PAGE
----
Are you allowed to have an opinion in the scottish football section?
No, you're not, just be grateful we don't live in a world run by The Oracles. Women would have ear plugs in 24/7 in case they heard some filthy man describing something sexual& everything you look at would have to be check by his holier than thou self, before women's eyes would be allowed to gaze upon the filthy world, we all know women couldn't handle the real world. After all, he is "a gentlemen" & not a sexist arsehole.
Scottish people what is that big puddle called?
What's that massive pile of crap in Glasgow called? Glaswegians
Do people in Ireland and scotland use the term "Football" or "Soccer"? I have heard that people mostly say ?
in ireland we call both gaelic football or british football, football but it really depends on the person and what area they're from. personally, if i'm with people that also follow gaelic football then I would just call that football but if i was talking to people that don't really follow gaelic football then i would call it Gaelic. I never use the word soccer unless i'm talking to people from different countries and only ever hear the word soccer from foreign people or when there is some confusion as to what sport we're talking about. i've actually just done some research, my friends from the west of Ireland (Mayo and Kerry) do use the word soccer. My friends from Donegal use the word football for both sports. My family n friends in cork, the very bottom of ireland are like me n only ever use the word soccer to avoid confusion when talking to foreign people and from my memory, people i know in the north of ireland normaly say football for the british sport and gaelic for the irish sport although sometimes people that don't know anything about the British sport use the word soccer. basicaly, if you want to sound like you know what you're talking about you should never use the word soccer oh yeah, what charlie c says about joking is correct as some people might use the word soccer as a novelty kind of word
Can British people tell who is English, Scottish, Irish, and Welsh, without talking?
Yes. Speaking as a British person of Caribbean descent; when they are in a group you can often notice the difference.I would say the pop singer Gilbert O'Sullivan looks like the typical Irishman. Welsh girls tend to be better looking than English girls, blondes with good skin. Lots of Scottish girls are skinny with a boney face, tend to have a smaller bust than English girls. There were a group of young women sitting near each other on a train I was on, heading for Edinburgh. I could tell they were all Scottish; from past experience based on what Scottish women look like.English girls from the English counties of Kent and Sussex tend to be better looking than your average English girls. Don't know if they are partly French, Dutch and Flemish; not knowing where the migrants from Europe 300 or so years ago settled when they moved to the UK.Gilbert O'Sullivan, typical round Irish eyes :Welsh girl, tend to have thicker textured skin than English girls :English girl :Scottish girl :Yorkshire women and women from north eastern England in general tend to look different to blondes from Wales. Visiting University of Leeds a few years ago some of them reminded me of “blonde librarians”, with their dead straight thin blonde hair. Must be the Danish influence !People from Kent with their rounded chins and good skin. Kent is a county on the south coast of England 20 odd miles from France at the closest point, Dover. The Battle of Hastings, AD 1066, was in Kent. The actual village where the war took place is called Battle, not Hastings. Hastings is near by :Women's Institute meeting, Tunbridge Wells, Kent. Notice the rounded chins of women on front row on the right:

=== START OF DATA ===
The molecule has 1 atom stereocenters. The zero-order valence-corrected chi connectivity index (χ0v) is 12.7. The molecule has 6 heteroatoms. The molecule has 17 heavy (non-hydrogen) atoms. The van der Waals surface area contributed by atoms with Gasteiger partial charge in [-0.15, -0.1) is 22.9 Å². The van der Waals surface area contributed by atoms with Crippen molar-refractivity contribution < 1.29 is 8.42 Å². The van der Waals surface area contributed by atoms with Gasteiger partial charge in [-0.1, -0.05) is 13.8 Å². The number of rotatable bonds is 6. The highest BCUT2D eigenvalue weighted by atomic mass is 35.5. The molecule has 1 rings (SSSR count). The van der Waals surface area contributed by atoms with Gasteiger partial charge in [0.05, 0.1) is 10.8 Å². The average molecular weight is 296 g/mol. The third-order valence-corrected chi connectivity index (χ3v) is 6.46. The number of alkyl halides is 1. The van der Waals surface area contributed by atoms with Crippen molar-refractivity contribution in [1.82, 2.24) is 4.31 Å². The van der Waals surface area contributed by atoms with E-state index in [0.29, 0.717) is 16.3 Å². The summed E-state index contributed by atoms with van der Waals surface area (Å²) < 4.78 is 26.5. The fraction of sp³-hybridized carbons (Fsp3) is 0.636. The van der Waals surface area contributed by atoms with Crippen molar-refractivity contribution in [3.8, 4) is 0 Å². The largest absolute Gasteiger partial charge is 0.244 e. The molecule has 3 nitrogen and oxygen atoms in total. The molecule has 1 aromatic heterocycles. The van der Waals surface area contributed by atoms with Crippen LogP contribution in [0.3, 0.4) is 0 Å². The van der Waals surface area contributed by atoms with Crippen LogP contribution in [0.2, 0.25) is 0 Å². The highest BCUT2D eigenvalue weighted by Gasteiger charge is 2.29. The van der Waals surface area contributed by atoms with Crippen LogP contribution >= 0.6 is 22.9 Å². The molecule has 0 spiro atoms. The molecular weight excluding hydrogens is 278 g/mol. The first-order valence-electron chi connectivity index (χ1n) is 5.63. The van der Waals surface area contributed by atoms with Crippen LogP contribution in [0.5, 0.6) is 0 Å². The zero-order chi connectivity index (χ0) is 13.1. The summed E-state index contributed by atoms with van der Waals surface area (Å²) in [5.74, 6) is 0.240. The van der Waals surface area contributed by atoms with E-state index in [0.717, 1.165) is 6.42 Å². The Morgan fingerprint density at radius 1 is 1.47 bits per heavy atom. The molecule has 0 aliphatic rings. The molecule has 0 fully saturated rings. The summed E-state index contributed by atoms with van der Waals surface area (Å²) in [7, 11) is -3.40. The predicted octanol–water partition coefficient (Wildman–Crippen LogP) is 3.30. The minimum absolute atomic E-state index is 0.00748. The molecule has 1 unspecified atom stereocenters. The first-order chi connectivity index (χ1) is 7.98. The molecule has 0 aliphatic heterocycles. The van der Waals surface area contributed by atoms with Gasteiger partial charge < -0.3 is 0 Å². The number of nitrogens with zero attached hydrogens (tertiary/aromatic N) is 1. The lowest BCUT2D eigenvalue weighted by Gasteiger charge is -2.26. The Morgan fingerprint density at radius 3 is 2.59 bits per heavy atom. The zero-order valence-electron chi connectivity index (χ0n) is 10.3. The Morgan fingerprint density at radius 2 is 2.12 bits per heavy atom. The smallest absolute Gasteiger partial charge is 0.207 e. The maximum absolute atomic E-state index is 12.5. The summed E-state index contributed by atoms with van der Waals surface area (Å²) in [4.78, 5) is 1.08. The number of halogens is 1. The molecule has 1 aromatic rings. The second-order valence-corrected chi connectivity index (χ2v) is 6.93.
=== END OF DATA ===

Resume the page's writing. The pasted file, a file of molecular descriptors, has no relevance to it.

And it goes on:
What do the French think of Scottish people and Scottish Independence?
Anything that annoys England is sweet to a French heart. That’s why we encouraged American independence in the first place :)More seriously, there is a strong historical bond between France and Scotland as a nation, dating back to before it was part of the UK. Those of us who are old enough watched Quentin Durward on TV, others know about Mary Stuart (we know her under that name, you know her better as Mary, Queen of Scots). More recently, your Sean Connery had the good taste of marrying a Frenchwoman. And we always love it when Scottish football and rugby fans come over to see a game and march in the streets or ride the metro with their kilts and bagpipes. We can’t help it, it’s irrational, we are biased in your favor. Except when the Scots beat us, of course!For the same reason, many of us felt sad about the Brexit, and were somewhat comforted to discover that at least, our old allies the Scots voted against it. We see Scottish independence as a way for you to remain in the EU in spite of the English - even though, as explained by Roman de Rafael's answer to What do the French think of Scottish people and Scottish Independence?, we are suspicious to independentists in general.
What does "moving the chains" mean in football?
It means the team has made a first down. The chains are on the sideline and measure exactly 10 yards and have a staff on each end. If the offense gets a first down, the chains are moved to the point where the ball is and that team gets 4 more tries to move the ball another 10 yards.